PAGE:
Records, mix tapes, fridge magnets, guitars, festival passes and concert tickets – these are just some of the personal possessions and miscellanea that once belonged to Amy Winehouse, which will be heading to Melbourne in October.

Amy Winehouse: A Family Portrait will focus on one of the most captivating pop stars of the 21st century. The show at the Jewish Museum will be a glimpse into her private spaces, curated by her brother Alex and sister-in-law Riva.

Her prodigious talent and troubled life dominated Winehouse’s public image until her death in 2011. Her Jewish heritage has never been a big part of her public persona, but this exhibition returns it to the fore.

Judaism, for someone who’s secular, often centres around food and family, and Winehouse hung onto both. She often wore a Star of David necklace. She went to a Hebrew school as a girl.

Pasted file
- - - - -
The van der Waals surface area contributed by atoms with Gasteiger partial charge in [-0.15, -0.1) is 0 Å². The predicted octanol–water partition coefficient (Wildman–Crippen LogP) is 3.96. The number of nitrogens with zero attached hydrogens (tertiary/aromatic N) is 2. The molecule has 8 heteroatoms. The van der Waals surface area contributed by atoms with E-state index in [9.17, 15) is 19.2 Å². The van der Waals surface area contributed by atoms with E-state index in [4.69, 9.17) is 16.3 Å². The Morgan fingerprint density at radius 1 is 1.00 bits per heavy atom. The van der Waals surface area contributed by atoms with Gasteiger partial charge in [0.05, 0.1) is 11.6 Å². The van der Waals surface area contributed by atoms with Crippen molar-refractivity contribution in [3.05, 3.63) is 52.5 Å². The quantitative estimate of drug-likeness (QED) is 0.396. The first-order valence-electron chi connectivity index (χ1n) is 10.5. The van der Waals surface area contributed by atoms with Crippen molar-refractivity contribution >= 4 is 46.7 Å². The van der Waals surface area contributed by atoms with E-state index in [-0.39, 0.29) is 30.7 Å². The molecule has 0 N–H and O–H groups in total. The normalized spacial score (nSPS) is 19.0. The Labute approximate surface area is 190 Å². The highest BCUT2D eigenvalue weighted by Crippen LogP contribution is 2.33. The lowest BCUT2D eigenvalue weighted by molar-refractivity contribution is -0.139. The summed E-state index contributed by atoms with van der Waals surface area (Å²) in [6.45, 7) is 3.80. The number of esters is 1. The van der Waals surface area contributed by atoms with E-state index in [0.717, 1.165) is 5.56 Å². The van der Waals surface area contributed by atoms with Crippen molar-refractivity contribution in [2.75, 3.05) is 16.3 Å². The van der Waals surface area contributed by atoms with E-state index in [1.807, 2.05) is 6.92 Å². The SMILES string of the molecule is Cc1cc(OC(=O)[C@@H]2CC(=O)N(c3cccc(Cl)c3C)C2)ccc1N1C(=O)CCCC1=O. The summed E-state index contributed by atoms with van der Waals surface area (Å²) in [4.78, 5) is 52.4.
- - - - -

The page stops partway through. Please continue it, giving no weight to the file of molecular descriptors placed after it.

“As a young Jewish woman I can definitely see the Jewish sensibility in her,” says Elysheva Elsass from the museum. “She had yiddishkeit.” Roughly translated, it means a sense of Jewishness.

“She talks about her Jewish grandmother, and her love of cooking chicken soup and matzah balls,” Elsass adds. “Although, if you listen to her brother, she wasn’t so good at chicken soup as she was at matzah balls.”

In her short life Winehouse put out only two albums. The second, Back To Black (produced by Mark Ronson and featuring Sharon Jones & The Dap-Kings as her backing band) has sold more than 12 million copies.

She only lived to 27, so this will be a time capsule from a tragically curtailed life.

Amy Winehouse: A Family Portrait opens at the Jewish Museum on October 22. Tickets are now on sale.